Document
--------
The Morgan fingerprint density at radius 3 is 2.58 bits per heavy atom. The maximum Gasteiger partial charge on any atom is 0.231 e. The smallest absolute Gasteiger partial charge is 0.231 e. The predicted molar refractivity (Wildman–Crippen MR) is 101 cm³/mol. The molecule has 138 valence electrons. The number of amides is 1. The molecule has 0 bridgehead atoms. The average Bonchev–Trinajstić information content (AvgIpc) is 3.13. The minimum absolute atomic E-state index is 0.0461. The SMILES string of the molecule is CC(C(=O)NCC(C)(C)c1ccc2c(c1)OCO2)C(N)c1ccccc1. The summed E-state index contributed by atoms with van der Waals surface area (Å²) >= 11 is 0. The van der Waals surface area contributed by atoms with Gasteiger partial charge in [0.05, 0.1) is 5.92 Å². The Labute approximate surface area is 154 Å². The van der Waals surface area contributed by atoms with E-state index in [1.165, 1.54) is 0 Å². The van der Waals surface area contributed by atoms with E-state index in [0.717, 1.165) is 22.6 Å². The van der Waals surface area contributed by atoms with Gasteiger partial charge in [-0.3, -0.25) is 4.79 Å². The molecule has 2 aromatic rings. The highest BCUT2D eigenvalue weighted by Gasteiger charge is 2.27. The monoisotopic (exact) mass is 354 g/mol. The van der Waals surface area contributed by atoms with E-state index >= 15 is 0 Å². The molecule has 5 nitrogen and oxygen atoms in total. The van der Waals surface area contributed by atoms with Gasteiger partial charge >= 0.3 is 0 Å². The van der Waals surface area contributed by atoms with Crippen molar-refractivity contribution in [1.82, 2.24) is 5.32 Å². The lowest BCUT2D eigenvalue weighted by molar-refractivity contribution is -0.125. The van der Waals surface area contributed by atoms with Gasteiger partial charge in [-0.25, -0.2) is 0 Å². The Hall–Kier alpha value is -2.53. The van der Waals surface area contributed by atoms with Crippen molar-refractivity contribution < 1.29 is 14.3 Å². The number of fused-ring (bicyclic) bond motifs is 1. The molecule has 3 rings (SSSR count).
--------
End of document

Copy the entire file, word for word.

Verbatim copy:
The Morgan fingerprint density at radius 3 is 2.58 bits per heavy atom. The maximum Gasteiger partial charge on any atom is 0.231 e. The smallest absolute Gasteiger partial charge is 0.231 e. The predicted molar refractivity (Wildman–Crippen MR) is 101 cm³/mol. The molecule has 138 valence electrons. The number of amides is 1. The molecule has 0 bridgehead atoms. The average Bonchev–Trinajstić information content (AvgIpc) is 3.13. The minimum absolute atomic E-state index is 0.0461. The SMILES string of the molecule is CC(C(=O)NCC(C)(C)c1ccc2c(c1)OCO2)C(N)c1ccccc1. The summed E-state index contributed by atoms with van der Waals surface area (Å²) >= 11 is 0. The van der Waals surface area contributed by atoms with Gasteiger partial charge in [0.05, 0.1) is 5.92 Å². The Labute approximate surface area is 154 Å². The van der Waals surface area contributed by atoms with E-state index in [1.165, 1.54) is 0 Å². The van der Waals surface area contributed by atoms with E-state index in [0.717, 1.165) is 22.6 Å². The van der Waals surface area contributed by atoms with Gasteiger partial charge in [-0.3, -0.25) is 4.79 Å². The molecule has 2 aromatic rings. The highest BCUT2D eigenvalue weighted by Gasteiger charge is 2.27. The monoisotopic (exact) mass is 354 g/mol. The van der Waals surface area contributed by atoms with E-state index >= 15 is 0 Å². The molecule has 5 nitrogen and oxygen atoms in total. The van der Waals surface area contributed by atoms with Gasteiger partial charge >= 0.3 is 0 Å². The van der Waals surface area contributed by atoms with Crippen molar-refractivity contribution in [1.82, 2.24) is 5.32 Å². The lowest BCUT2D eigenvalue weighted by molar-refractivity contribution is -0.125. The van der Waals surface area contributed by atoms with Gasteiger partial charge in [-0.25, -0.2) is 0 Å². The Hall–Kier alpha value is -2.53. The van der Waals surface area contributed by atoms with Crippen molar-refractivity contribution < 1.29 is 14.3 Å². The number of fused-ring (bicyclic) bond motifs is 1. The molecule has 3 rings (SSSR count).